The ending was telegraphed just enough to give it a fun twist without coming out of the blue. I kind of picked up on it after a significant fight sequence, and you might to if you pay attention. It is enough of an "a-ha!" moment that'll make some film watchers gasp.

With the current, raw, political climate I think this film was excellently timed to hit the big screen. Think about where our healthcare is going and who you want to control it, and this film will cut into you, too.

Reviewed by Simon_Says_Movies 4 / 10

A butchered premise

Movies like Repo Men are those that take interesting, even fascinating, premises and butcher them to the point of disfigurement; a bland cookie- cutter version of how the plot could have unravelled. In addition to the obvious plot arc that can easily be surmised from the trailers, any good will built up over the running time is similarly bastardized by a horrendous final twist that is not only nonsensical but cheap. This reveal is not only blatantly alluded to early on but even for those who did not pick up on it will not be surprised by the finale.
In yet another paint-by-numbers dystopian future where highly advanced artificial organs are now a reality, we follow two repo men by the names of Remy (Jude Law) and Jake (Forest Whitaker) whose task it is to reclaim said organs from customers who have fallen behind on payments. They gleefully extract hearts, livers, kidneys, etc leaving their former customers on the wrong side of alive. Yet, after an on the job accident leaves Remy himself with an 'artiforg', as they are called, and subsequently is unable to make payments he goes on the run. With the help of a woman who is nearly all 'fake' so to speak (it is eye-rolling developments like this that make up Repo Men) he tries to bring down his former employer with Jake hot on his trail.
Thank goodness at the center of it all we get three solid performances from Jude Law and Forest Whitaker as the titular repo men, and Liev Schreiber as their morally defunct boss. Without this trio to ground the movie in some realm of watchability this could have been an unmitigated disaster instead of just a near-disaster. The gore is ample in Repo Men but it appears in all the wrong places. Instead of using the violent repossessions as tentpole instances of shock, they pepper the story with such frequency, everything becomes white-washed (or should I say red- washed) and muted in effectiveness.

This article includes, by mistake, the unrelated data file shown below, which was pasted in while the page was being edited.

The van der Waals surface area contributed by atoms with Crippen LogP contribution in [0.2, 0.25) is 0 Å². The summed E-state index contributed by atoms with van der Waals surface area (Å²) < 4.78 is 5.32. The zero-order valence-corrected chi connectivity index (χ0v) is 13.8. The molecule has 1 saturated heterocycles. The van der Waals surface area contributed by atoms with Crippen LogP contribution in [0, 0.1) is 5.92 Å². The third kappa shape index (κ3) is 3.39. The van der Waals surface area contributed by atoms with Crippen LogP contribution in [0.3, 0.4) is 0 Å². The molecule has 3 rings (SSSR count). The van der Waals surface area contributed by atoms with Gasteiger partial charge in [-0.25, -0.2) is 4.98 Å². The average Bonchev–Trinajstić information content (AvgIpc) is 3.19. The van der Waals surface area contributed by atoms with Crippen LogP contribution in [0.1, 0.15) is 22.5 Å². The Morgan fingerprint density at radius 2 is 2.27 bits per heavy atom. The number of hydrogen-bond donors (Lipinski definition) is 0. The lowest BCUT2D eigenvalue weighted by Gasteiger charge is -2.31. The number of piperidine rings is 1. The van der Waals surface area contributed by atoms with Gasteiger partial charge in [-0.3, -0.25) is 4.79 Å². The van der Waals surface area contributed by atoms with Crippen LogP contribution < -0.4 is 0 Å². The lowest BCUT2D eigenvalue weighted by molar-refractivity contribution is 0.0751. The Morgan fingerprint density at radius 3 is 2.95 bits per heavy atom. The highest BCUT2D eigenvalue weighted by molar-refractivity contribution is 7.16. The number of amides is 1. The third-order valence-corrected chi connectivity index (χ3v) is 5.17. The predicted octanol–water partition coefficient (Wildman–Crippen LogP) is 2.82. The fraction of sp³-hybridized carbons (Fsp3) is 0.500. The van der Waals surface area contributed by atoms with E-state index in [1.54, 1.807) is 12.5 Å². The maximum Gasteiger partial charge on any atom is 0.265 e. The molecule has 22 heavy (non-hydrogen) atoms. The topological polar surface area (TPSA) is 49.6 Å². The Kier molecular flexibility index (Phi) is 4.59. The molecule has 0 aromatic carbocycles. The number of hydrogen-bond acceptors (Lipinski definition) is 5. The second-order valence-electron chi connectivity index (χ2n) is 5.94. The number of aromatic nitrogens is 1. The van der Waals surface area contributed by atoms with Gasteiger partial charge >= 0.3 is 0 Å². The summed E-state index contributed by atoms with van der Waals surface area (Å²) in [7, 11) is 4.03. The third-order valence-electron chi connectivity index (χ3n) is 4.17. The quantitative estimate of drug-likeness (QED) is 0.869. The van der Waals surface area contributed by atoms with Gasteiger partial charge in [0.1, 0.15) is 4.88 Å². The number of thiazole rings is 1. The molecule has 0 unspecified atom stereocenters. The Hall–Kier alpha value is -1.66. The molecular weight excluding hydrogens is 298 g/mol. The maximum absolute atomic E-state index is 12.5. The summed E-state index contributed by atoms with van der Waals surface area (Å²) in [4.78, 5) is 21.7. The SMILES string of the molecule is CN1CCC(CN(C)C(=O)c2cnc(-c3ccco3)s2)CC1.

I will admit, there are some well choreographed, badass action sequences but they can do little to lift the remaining material. Even with these kinetic bursts, the characters at the center are all so unlikable, whether they live or die becomes moot. Are we truly supposed to root for a murderer just because he had a moral epiphany and who in addition cheats on his wife after she condemns his job and then proceeds to abandon her and his son? All this is loosely strung together by a bland and sporadic voice-over which serves no discernible purpose.
There are so many unanswered questions floating around Repo Men. What has happened to lead up to this future? What is government like to give this company absolute power to slaughter countless people? And where is the money in selling organs to those who cannot pay anyways? It is questions like these and more that leave Repo Men a vapid and unmemorable vision of the future with little to say about much of anything.